or keep talking fatalistically about 'global capitalism'. just don't act surprised when your local town has nothing except betting shops and homeless sleepers.

also the way you talk about going to independent book stores (or record stores or whatever else) honestly just bespeaks a rather dire and unimaginative lifestyle on your behalf. attempting to pillory people who go into small independent bookstores as 'only ordering the finest artisanal goods from france' is just the biggest self-diss on yourself, ultimately. what a sad bastard you must be. regular, ordinary people go into local stores. it's a totally normal thing to do on a routine basis. you find good and interesting stuff; you get talking to people from your community, connect to local events, discover new places, etc.

chapter #1351 in Larssen: A Normie's Life. jesus fucking christ. imagine looking at bookstores and thinking they're for elitists or snobs.
Your persona is more sad bastard than I've ever been uziq, jesus fucking christ. The fact in itself that you can get so irrationally angry at someone poking fun at your inclination towards pretentious behaviour, come now.
uziq
Member
+393|2367
'irrationally angry', haha. you must be confused.

i am very unperturbed and blessedly happy in my shopping habits. the fact you find going to local bookstores some 'noteworthy' aspect of one's lifestyle is really rather sad. it's not only hipsters and cognoscenti at bookstores, larssen. you really will find all sorts -- even a dilbert, for instance, from time to time.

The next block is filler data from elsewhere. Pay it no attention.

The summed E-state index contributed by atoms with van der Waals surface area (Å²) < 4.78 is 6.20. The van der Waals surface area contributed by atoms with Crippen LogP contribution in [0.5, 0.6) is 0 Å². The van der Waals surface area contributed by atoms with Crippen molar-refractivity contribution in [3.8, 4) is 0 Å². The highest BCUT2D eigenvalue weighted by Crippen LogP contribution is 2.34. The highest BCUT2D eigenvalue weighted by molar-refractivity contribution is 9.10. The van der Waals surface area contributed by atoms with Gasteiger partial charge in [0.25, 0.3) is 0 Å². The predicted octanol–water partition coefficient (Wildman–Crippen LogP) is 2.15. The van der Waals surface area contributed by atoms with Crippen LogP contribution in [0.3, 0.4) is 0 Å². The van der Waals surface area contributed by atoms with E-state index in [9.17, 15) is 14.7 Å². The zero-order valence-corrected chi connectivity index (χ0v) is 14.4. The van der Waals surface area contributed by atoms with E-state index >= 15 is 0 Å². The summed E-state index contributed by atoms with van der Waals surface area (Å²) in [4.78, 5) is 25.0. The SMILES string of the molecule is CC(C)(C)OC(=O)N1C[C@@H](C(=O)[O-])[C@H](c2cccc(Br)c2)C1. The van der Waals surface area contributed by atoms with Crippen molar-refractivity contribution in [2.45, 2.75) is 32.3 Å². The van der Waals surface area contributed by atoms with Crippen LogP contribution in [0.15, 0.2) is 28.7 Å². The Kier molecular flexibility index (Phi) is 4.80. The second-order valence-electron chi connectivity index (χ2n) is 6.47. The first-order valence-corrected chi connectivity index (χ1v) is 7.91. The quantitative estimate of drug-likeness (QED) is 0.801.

Larssen
Member
+62|802
stop trying to normalise yourself uziq, you're no normie like us. Normal bookstores cannot do.
uziq
Member
+393|2367
insofar as i don't live in a tiny ex-logging town in the pacific north-west full of opiated grunge rockers, with only one national chain bookstore within 25km, no i am not a 'normie'. but most people who live in towns or cities have independent stores.

the idea of going to a chain bookstore in somewhere like paris or london is almost funny. they only even seem to appear at major train stations or on 'main street'. many cities have independent bookstores. you hardly have to be a self-important interlecktual to go to them. amazing, isn't it!
Dilbert_X
The X stands for